FR: What is good? I mean, we all have our own ideas about what sounds nice. How do I put it? I fucking love The Shaggs unironically. It is music that makes me genuinely feel happy. Like I listen to Led Zeppelin I All the Time. People be like ‘yo this is mad butt-rocky’ but if you like the music, that’s the only thing that matters. And if you’re making the music and you like the music, then that is really the only thing that matters.

AM: It’s so commodified. You are expected to have some level of success to have made it as a musician.

FR: Concepts of instrumental proficiency are so disparate and fucked, it is all over the place. There is just no point in using objective terms to describe music like that, it is really proscriptive it is really damaging and untrue to what music has been historically, and also facets of classism and folk music etc. so much goes into it, it is just sad that people can’t just say, ‘I don’t like this.’

You can always find a reason, if you want to find to explore why you don’t like something you’re free to do so, but so many people need to have this immediate reasonable justification for why they don’t like something, and as such, anything that doesn’t fit this standard of quality, they are like ‘fuck this.’ You don’t have to listen to it, for you to be negative in a non-constructive way speaks more about your insecurity as a musician than about that persons inferiority.

The overarching point here is that the rush to find a justification that will validate your feelings of disgust and hatred is so pointless.

BH: Would you say this is where the mindset where Pregnancy Mask comes into being?

FR: I think you or Eric said at one, ’these songs are like all the best parts of Distuberd, and Staind and Five Finger Death Punch and all these shitty awful bands.

AM: That may have been Erik actually. There’s so much value in stuff you don’t like, you can kind of take inspiration from things you don’t find good. That’s how we made this project because it is definitely not good.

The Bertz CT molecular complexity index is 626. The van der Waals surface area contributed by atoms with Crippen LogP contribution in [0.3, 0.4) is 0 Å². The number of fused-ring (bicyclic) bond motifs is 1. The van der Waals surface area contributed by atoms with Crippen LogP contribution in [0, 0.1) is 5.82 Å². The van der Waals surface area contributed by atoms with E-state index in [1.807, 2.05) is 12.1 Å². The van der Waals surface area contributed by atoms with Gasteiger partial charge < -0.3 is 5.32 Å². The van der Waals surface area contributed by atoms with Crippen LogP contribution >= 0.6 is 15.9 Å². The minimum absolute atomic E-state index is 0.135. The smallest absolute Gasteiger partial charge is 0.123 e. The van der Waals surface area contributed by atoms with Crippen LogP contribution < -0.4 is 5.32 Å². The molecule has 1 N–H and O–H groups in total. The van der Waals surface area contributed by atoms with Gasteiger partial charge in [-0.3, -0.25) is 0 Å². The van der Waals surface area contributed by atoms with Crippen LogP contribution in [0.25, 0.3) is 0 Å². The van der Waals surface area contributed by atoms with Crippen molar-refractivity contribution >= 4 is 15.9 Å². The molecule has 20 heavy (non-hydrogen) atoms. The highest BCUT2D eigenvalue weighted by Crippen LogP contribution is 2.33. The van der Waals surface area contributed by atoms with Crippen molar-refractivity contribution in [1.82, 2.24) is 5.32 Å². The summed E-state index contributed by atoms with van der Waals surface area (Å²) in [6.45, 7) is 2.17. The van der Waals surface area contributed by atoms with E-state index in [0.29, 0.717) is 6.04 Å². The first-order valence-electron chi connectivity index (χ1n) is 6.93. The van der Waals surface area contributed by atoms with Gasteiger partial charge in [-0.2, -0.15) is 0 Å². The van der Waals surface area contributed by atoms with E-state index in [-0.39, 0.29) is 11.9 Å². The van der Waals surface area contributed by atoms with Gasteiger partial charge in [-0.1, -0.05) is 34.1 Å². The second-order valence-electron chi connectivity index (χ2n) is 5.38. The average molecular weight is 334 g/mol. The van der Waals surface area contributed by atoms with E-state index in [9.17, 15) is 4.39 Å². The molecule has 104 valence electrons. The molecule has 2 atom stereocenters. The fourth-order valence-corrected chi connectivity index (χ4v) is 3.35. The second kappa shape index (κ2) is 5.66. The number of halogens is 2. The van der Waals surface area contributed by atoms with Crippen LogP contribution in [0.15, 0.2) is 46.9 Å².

FR: For sure, we wanted to sound not good, and we found the sound. (laughter)

AM: It’s so hard to know if you’re making good music.

FR: That’s an aspect of this project we haven’t had time to analyze. We kind of just hit the ground running. We went through like —

AM: 30 people.

FR: Easily six. Shouts to Spencer Mudock, Paige Gulley, Ava, Guy, Bean Chiodo, & Vanessa Hail. We just had three months of —

AM: scrambling to get a set list together for a show. And then we were like fuck it, let’s record it and make an album.

FR: Exactly, but even more frustrating as a band for us: we struggled a few months to get a band together, but once we got together, we need to be getting ready for this gig in three weeks.

BH: Why did you cover Nirvana’s Drain You last night at The Midway?

FR: Well, I don’t know if you can tell but I have awful taste so I just stan the most normal people in the world, namely Kurt Cobain. I really like Kurt Cobain and Nirvana and you know, feminist activist, weird rocky, grungey.

AM: I feel like he really had the image and sound we are trying to go for.

FR: For sure, and the political views. We’re like the sloppiness of Nirvana but with the complete front facing, unabashed politics of Rage Against the Machine and Black Flag lmao.

Nirvana is a solid influence. Drain You is one of those songs I personally knew well. I recorded a cover of Drain You just to see how far I could push my own production skills. And then I thought it worked well with the band and the sound. It’s hard to be objective about a song’s meaning, but from my understanding, the lyrics are a bizarre look at relationships in relation to other relationships. It is almost like the imagery denotes the inherent and constant trauma that surrounds and decorates an otherwise comforting relationship. I think people think of Drain You as a song about fucked up relationships but it is actually relatively positive.

BH: So why did you choose the title of the EP ‘Playing the Victim’?

FR: I think that is definitely part of it. I thought it was an effective title given the content of the songs. All the songs are about abuse and trauma and relationships and gaslighting and that kind of stuff. And unhealthy interpretations about connections with human beings. I remember writing down the phrase ‘Playing the Victim’ and it was a really emotionally charged phrase for me and it actually worked well.